Proclaimed a Washington Post headline in April, "Montreal is rebounding from 3 decades of decline; City no longer feels it has inferiority complex as revival takes hold."  The story went on to say "As the rest of Canada turned its back on Montreal, Montrealers returned the favor, focusing their attention on expanding markets in the United States and Europe just as global trade began to boom ... The efforts have transformed Montreal into one of the most open economies in the world."

Gay and lesbian life in that extremely accepting city is reflecting that.

Attendance at Divers/Cite this year grew 20-30 percent, from 500,000 to 600-650,000.  The festival is less than 10-years old.  Attendance is similarly increasing at other mega events regularly scheduled throughout the year.

The Bad Boy Club of Montreal - a fundraising organization for people with HIV/AIDS - puts on enormous parties almost monthly.  These include the Red Weekend in February (for Valentine's), Bump in March (skiing at Mont Tremblant), Wild & Wet / Hot & Dry in May ('Bare as you dare' with water pistols), Twist in August (for Pride), the flagship Black & Blue at the Olympic Stadium in October, and Bal des Boys on New Year's Eve.

An Artfest was held this July, the annual film festival Image&Nation occurs in late September, and of course, Divers/Cite is in early August.

"Even the village is organizing more events," adds Mr. Perrier.

The quebecois warmth, passion, and 'savoir faire' continue to remind visitors that they are indeed in a different culture.  Spontaneous dancing in the streets punctuated Divers/Cite, and fully accessorized parade goers - some of whom held hands - walked unnoticed outside of the village.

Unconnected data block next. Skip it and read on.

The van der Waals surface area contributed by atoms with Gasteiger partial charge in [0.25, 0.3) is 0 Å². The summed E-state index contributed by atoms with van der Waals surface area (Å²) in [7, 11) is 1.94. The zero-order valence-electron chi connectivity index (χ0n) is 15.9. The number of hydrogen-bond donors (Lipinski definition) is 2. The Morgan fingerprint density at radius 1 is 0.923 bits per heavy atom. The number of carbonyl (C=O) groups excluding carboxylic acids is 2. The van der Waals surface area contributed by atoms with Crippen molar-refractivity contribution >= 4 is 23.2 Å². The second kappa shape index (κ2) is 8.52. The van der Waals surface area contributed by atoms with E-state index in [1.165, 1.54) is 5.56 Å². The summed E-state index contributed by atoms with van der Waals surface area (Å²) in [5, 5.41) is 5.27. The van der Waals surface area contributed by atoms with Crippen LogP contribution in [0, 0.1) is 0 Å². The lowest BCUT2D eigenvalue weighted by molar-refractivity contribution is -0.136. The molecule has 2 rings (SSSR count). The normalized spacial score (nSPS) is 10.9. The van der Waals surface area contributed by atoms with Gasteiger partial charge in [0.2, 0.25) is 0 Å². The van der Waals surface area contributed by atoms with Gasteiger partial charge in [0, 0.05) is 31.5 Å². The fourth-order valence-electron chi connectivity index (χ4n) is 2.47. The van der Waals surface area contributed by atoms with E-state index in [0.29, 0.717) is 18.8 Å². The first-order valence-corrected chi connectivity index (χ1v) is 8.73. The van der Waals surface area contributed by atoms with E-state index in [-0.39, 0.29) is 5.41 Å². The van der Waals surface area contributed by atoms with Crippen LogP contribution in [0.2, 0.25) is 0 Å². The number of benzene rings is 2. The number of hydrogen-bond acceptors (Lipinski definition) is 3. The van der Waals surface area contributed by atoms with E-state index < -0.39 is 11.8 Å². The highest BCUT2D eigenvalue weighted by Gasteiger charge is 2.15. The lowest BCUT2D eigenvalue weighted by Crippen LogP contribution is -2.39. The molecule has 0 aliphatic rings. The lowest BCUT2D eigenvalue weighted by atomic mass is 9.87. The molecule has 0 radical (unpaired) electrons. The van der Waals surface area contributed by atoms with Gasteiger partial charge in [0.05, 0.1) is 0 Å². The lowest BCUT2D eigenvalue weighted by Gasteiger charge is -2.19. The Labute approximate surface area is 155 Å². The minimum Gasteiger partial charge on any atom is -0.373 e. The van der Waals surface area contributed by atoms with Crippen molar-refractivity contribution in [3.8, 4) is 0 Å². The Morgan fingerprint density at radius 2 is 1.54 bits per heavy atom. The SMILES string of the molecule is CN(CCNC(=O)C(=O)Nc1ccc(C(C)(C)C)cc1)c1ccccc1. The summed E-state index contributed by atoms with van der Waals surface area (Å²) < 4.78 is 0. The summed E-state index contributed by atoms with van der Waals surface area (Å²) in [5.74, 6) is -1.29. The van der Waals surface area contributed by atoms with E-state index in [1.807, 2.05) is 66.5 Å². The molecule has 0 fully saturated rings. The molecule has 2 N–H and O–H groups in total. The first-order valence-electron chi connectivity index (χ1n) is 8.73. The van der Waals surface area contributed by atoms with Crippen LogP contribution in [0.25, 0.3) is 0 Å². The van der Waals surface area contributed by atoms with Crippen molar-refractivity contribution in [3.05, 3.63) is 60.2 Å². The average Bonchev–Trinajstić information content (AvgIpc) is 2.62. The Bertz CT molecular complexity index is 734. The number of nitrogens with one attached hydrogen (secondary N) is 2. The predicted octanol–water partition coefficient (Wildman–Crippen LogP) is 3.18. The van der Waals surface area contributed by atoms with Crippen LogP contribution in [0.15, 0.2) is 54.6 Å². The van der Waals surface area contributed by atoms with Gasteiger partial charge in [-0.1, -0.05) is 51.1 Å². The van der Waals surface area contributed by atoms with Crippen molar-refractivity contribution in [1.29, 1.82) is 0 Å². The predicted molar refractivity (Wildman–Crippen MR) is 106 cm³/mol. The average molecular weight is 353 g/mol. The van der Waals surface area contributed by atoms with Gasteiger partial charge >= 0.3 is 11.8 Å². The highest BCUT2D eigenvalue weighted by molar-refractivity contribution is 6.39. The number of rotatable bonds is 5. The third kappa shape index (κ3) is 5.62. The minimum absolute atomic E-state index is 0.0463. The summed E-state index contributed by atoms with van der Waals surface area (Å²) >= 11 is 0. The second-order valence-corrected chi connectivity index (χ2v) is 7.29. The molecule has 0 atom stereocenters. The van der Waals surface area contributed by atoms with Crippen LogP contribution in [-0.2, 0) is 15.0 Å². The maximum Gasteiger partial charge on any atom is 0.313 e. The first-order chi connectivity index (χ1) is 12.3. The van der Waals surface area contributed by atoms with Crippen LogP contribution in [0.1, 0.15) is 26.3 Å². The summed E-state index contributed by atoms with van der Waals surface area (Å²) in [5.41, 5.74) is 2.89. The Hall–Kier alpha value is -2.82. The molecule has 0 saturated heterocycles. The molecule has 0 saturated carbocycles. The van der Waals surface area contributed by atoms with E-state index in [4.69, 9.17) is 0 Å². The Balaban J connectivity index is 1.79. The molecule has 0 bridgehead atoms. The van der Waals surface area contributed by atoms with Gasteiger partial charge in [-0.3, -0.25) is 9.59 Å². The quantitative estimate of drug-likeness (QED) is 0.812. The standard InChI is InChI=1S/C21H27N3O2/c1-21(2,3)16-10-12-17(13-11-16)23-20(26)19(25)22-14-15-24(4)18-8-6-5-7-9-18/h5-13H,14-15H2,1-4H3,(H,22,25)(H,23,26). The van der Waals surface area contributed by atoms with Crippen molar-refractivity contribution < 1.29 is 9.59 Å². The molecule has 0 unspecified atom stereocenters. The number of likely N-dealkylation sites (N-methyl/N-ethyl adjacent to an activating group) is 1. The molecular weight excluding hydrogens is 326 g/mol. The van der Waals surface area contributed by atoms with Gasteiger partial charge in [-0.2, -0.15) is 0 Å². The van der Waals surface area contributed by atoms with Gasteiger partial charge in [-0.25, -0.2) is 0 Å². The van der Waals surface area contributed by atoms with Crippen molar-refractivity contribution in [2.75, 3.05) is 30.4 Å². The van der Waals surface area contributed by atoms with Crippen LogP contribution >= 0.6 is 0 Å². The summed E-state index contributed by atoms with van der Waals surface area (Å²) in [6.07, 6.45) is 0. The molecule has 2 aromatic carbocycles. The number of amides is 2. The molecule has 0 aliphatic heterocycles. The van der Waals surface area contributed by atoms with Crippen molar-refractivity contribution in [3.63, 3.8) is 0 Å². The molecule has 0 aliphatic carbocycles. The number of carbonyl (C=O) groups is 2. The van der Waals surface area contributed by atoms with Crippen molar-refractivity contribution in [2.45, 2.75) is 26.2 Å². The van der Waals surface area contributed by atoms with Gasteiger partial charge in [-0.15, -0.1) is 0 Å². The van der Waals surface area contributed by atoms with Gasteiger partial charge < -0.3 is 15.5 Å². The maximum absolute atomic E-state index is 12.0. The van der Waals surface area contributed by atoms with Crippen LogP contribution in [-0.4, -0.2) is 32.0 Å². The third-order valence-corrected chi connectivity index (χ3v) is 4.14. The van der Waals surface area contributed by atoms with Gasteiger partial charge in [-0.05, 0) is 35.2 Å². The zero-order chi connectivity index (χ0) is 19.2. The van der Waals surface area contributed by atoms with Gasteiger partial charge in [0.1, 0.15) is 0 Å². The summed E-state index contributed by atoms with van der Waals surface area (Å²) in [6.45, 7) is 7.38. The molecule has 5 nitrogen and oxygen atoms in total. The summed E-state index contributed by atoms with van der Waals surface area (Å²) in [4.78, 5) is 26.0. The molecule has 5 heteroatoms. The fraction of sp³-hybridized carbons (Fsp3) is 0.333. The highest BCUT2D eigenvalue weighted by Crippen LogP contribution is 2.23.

The accommodation sector of the tourism industry has taken note.  The Hotel du Fort made a few ... policy changes and now assures that the old "two men or women, one king sized bed - there must be some mistake" scenario typical of front desks will not occur at theirs.

In the world famous four season destination of the Laurentians, the Hotel Club Tremblant, recently renovated but retaining its rustic charm, now features a Spa-sur-le-Lac where one can self-indulge and come out looking better for it.  The stress of hectic life fully disappears during fine dining for two with a full view of the lake.

But back in town the general atmosphere of depression and fatigue is gone.  People on the streets are moving quickly again, and amid the new office towers is a sense of  ... power.  And money.

Perhaps the disappearance of the infamous wheel sized pot-holes on Ste. Catherine Street says it all.  But economic indicators over the past year verify the street observations.

In its Spring 2000 Metropolitan Outlook, the Conference Board of Canada described a "strong" labour market in second-half 1999 Montreal which "buoyed disposable income."  It reported a "solid" 5.2% growth in retail sales and 4.6% (real) growth overall.  Unemployment reduced from 11% to 8.7% in 1999 while housing starts increased 25%.  With low inflation, it considers Montreal to be "one of the cheapest metropolitan areas in which to live or invest in North America."

Forecasts for the city's economy are quite encouraging, and "will support a 5% increase in personal income in 2000," the report continued.  It further predicted 133,000 new jobs over the next 5-years but added, however, that "weak demographic requirements will mitigate the potential for a sustained strong recovery in the housing sector in the medium term."

It appears that all Montreal needs is more people.